Traumatic injury, including limb loss, can negatively affect quality of life, both physically and mentally. The NICE draft recommendation advises that the rehabilitation needs of the injured person should be assessed and discussed with the person and their family at an early stage of recovery. The injured person should be encouraged to think about rehabilitation goals, which can be used to inform medical or surgical treatment options. Short- and long-term goals should be agreed upon between the injured person, their family members or caregivers, and healthcare professionals depending on what is important to the injured person and their aspirations. These goals should be reviewed regularly and should be flexible as setbacks to rehabilitation may occur.
The draft guideline recommends that healthcare professionals assess the impact of a traumatic injury using a person-centered and individualized approach throughout rehabilitation, as the severity of an injury does not necessarily reflect the complexity of their needs.
“Improved survival rates following major trauma has led to an increased need for rehabilitation services,” said Paul Chrisp, PhD, director of NICE’s center for guidelines. “Traumatic injury can cause huge disruption to people’s lives, but effective rehabilitation can really help them to get back to the best possible level of function and independence. Whatever the injured person’s goals, if that means being able to go back to work or play their favorite sport again, or to be able to share a meal with their family, it’s important that the right support is in place to allow them to achieve these aims.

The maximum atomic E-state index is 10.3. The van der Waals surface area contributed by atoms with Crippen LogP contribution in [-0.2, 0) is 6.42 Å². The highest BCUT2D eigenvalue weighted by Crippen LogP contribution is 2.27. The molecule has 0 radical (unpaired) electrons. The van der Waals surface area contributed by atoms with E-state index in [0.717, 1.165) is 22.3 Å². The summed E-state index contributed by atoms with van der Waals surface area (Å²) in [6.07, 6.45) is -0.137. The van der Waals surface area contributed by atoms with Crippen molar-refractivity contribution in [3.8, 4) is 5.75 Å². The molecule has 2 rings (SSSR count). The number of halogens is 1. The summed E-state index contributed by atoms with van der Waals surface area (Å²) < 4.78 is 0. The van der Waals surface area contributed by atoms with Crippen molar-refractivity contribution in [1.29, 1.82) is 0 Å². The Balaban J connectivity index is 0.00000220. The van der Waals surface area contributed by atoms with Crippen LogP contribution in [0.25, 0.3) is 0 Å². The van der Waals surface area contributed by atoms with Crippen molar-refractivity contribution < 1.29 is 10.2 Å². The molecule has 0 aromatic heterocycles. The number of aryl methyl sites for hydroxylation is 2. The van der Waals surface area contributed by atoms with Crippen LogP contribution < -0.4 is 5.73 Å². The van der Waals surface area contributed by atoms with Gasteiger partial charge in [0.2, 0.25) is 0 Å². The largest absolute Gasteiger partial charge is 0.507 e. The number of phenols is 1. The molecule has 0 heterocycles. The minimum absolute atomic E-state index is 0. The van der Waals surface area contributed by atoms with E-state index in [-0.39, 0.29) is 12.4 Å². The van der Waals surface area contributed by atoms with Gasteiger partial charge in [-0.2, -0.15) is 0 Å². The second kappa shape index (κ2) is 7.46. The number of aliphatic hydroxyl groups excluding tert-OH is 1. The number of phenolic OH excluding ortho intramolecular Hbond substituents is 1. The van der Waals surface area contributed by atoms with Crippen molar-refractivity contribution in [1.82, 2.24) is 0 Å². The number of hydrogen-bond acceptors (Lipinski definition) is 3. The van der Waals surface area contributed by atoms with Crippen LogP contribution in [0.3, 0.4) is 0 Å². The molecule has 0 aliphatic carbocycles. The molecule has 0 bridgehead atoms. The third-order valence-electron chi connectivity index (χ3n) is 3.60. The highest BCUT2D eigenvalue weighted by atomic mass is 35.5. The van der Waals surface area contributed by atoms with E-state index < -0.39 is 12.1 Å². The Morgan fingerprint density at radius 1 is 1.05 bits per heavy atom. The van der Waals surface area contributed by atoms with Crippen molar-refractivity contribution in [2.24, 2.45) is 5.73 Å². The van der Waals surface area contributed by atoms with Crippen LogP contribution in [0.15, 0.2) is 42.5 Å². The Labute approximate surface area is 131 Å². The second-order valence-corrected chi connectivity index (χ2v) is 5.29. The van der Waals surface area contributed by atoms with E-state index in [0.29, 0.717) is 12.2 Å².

“Coordination and communication between the various services supporting the injured person’s rehabilitation is key, and we hope these draft recommendations not only help practitioners to deliver high quality care, but also supports consistent care across the country.”
The draft guideline outlines how to develop a rehabilitation plan and how to monitor progress against the plan. The recommendations advise assigning a named rehabilitation coordinator or key worker to oversee the injured person’s care while they are in the hospital.
When the injured person is discharged from the hospital their needs should be reassessed and the rehabilitation plan reviewed. They should be provided with a single point of contact at the hospital for information, help, and advice for a limited time period, for example three months. If the injured person consents, family members and carers should be actively involved in the transition to outpatient and community services.
To read the draft guideline, visit the NICE website.
To read more about O&P rehabilitation services in the United States, see “O&P Rehabilitation Research Thrives At The Federal Level,” and “Coordinating Care From Amputation Through Rehabilitation” in The O&P EDGE.